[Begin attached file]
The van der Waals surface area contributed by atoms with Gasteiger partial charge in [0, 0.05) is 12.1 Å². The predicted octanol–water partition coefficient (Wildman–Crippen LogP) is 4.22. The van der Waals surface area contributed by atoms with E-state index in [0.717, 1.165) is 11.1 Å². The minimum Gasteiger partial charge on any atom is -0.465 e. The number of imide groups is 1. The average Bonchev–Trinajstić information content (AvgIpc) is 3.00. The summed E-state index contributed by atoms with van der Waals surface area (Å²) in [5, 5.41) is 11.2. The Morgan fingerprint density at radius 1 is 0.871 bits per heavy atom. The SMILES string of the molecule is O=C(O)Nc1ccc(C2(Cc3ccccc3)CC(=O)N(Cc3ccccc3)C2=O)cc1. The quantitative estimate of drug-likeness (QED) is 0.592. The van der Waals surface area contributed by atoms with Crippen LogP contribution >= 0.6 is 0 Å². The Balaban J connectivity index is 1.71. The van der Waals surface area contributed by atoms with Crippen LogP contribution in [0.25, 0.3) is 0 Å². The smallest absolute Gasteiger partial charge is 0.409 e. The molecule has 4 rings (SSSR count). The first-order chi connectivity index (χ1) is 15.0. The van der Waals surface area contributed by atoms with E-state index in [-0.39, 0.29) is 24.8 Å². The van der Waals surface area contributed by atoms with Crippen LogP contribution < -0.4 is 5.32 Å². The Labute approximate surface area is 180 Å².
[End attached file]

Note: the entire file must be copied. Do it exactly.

The van der Waals surface area contributed by atoms with Gasteiger partial charge in [0, 0.05) is 12.1 Å². The predicted octanol–water partition coefficient (Wildman–Crippen LogP) is 4.22. The van der Waals surface area contributed by atoms with E-state index in [0.717, 1.165) is 11.1 Å². The minimum Gasteiger partial charge on any atom is -0.465 e. The number of imide groups is 1. The average Bonchev–Trinajstić information content (AvgIpc) is 3.00. The summed E-state index contributed by atoms with van der Waals surface area (Å²) in [5, 5.41) is 11.2. The Morgan fingerprint density at radius 1 is 0.871 bits per heavy atom. The SMILES string of the molecule is O=C(O)Nc1ccc(C2(Cc3ccccc3)CC(=O)N(Cc3ccccc3)C2=O)cc1. The quantitative estimate of drug-likeness (QED) is 0.592. The van der Waals surface area contributed by atoms with Crippen LogP contribution >= 0.6 is 0 Å². The Balaban J connectivity index is 1.71. The van der Waals surface area contributed by atoms with Crippen LogP contribution in [0.25, 0.3) is 0 Å². The smallest absolute Gasteiger partial charge is 0.409 e. The molecule has 4 rings (SSSR count). The first-order chi connectivity index (χ1) is 15.0. The van der Waals surface area contributed by atoms with E-state index in [-0.39, 0.29) is 24.8 Å². The van der Waals surface area contributed by atoms with Crippen LogP contribution < -0.4 is 5.32 Å². The Labute approximate surface area is 180 Å².